Thursday, October 30, 2008

Joe the Plumber's Sham Identity, Real Menace

GOP Swan Song:
New Messages,
New Threats

By Bill Fletcher, Jr

The 'Joe the Plumber' story has unraveled, yet Senator McCain continues to make reference to what is, in fact, a mythical character. Sure, there is a Joe, but he is not what he described himself to be. This has been exposed. Yet, McCain continues to reference 'Joe the Plumber' as if to lend credibility to his story.

It would be easy enough to laugh off the story of a white man who would like to believe that he will, someday, be the person that he presented himself to be, but the story tells us as much about the consciousness of many middle income and working class whites as it tells us about the propaganda strategy of the political Right. It is not just that Joe the Plumber, aka Joe Wurzelbacher, aka Sam J. Wurzelbacher, is not the person that Senator Obama believed him to be. Wurzelbacher, to paraphrase Frank Sinatra, seems to have 'high hopes,' that is, he is prepared to ignore his current situation of being a low to moderate income, working class, single parent who would benefit from Senator Obama's tax plan. Instead, he has embraced an identity that makes it easier for him to identify with the politics of McCain/Palin.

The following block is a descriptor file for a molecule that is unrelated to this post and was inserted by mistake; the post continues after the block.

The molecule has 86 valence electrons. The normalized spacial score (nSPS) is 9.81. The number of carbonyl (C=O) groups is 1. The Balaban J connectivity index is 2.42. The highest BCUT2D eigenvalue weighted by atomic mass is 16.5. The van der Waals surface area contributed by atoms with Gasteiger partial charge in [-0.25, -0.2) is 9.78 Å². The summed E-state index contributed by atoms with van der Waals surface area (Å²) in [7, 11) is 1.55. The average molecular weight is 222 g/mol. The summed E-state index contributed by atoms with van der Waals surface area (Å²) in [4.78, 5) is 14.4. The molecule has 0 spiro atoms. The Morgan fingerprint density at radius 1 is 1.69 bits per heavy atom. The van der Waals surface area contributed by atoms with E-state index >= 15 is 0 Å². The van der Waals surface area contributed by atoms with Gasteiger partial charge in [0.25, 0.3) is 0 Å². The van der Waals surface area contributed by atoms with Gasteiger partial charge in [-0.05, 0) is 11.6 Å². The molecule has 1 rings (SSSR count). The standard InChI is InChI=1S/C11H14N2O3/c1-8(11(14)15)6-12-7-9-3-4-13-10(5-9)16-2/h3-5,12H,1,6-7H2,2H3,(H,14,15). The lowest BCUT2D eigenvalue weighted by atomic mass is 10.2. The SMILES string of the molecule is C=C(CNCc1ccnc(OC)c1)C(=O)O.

This incident highlights the desperate attempts by a section of the white working class to find some means to identify with a candidate who has a platform and approach contrary to their short and long-term economic interests. There are only three ways to pull that off, and Joe the Plumber found one: invent a new identity. A second way is to focus on issues that have little to do with one's living standard, i.e., so- called cultural issues. The third way is to simply acknowledge that one cannot vote for a Black man.

Yet the Joe the Plumber incident also tells us something about the messages being advanced by the Right, and specifically, by the McCain/Palin campaign. In a fit of desperation, the McCain/Palin campaign is suggesting that it does not matter whether or not Joe the Plumber is a myth. In fact, the McCain/Palin campaign has refused to acknowledge that the story is just this side of a hoax. Rather, they continue to reference this man as if his story is completely credible. In doing this, they raise, once again, the irrationalist side of their right-wing politics. In effect, the McCain/Palin campaign is saying that facts are irrelevant.

Wurzelbacher's aspirations speak to the dream of climbing the ladder of success and upward mobility, a dream that has proved to be a myth for many; a myth that has been preached to all citizens and residents of the USA, but absorbed largely by the white population. It is a myth that says if you work hard, you advance; if you are dedicated to your job, your living standard improves; and if you work hard and prove your value to the company (and to society) the living standard of your children will always be better than your own.